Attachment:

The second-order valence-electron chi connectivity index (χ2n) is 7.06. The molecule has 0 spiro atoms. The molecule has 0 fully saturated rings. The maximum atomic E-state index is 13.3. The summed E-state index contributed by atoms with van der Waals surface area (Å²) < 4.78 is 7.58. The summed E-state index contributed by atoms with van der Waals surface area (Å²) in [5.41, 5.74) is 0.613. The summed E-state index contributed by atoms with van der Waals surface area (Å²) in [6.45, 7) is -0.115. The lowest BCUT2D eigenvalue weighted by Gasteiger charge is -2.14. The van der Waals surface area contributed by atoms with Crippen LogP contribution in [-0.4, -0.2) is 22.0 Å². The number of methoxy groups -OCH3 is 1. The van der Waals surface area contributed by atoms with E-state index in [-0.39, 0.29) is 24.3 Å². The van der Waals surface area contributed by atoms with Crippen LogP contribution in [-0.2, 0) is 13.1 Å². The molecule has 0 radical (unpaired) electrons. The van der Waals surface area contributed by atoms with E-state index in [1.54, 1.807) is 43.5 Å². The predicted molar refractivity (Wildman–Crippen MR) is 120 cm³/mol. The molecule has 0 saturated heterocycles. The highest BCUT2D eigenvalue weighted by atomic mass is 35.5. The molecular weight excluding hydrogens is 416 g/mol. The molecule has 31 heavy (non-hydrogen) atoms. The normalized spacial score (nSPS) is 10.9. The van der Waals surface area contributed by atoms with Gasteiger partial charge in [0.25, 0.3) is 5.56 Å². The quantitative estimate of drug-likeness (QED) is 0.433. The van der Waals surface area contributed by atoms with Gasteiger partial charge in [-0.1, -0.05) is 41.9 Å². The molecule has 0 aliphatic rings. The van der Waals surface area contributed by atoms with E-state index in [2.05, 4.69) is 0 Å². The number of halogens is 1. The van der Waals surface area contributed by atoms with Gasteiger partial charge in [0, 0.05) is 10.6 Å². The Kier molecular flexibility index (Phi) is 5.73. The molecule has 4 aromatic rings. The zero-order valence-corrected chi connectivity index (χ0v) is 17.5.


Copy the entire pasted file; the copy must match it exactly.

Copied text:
The second-order valence-electron chi connectivity index (χ2n) is 7.06. The molecule has 0 spiro atoms. The molecule has 0 fully saturated rings. The maximum atomic E-state index is 13.3. The summed E-state index contributed by atoms with van der Waals surface area (Å²) < 4.78 is 7.58. The summed E-state index contributed by atoms with van der Waals surface area (Å²) in [5.41, 5.74) is 0.613. The summed E-state index contributed by atoms with van der Waals surface area (Å²) in [6.45, 7) is -0.115. The lowest BCUT2D eigenvalue weighted by Gasteiger charge is -2.14. The van der Waals surface area contributed by atoms with Crippen LogP contribution in [-0.4, -0.2) is 22.0 Å². The number of methoxy groups -OCH3 is 1. The van der Waals surface area contributed by atoms with E-state index in [-0.39, 0.29) is 24.3 Å². The van der Waals surface area contributed by atoms with Crippen LogP contribution in [-0.2, 0) is 13.1 Å². The molecule has 0 radical (unpaired) electrons. The van der Waals surface area contributed by atoms with E-state index in [1.54, 1.807) is 43.5 Å². The predicted molar refractivity (Wildman–Crippen MR) is 120 cm³/mol. The molecule has 0 saturated heterocycles. The highest BCUT2D eigenvalue weighted by atomic mass is 35.5. The molecular weight excluding hydrogens is 416 g/mol. The molecule has 31 heavy (non-hydrogen) atoms. The normalized spacial score (nSPS) is 10.9. The van der Waals surface area contributed by atoms with Gasteiger partial charge in [0.25, 0.3) is 5.56 Å². The quantitative estimate of drug-likeness (QED) is 0.433. The van der Waals surface area contributed by atoms with Gasteiger partial charge in [-0.1, -0.05) is 41.9 Å². The molecule has 0 aliphatic rings. The van der Waals surface area contributed by atoms with E-state index in [2.05, 4.69) is 0 Å². The number of halogens is 1. The van der Waals surface area contributed by atoms with Gasteiger partial charge in [0, 0.05) is 10.6 Å². The Kier molecular flexibility index (Phi) is 5.73. The molecule has 4 aromatic rings. The zero-order valence-corrected chi connectivity index (χ0v) is 17.5.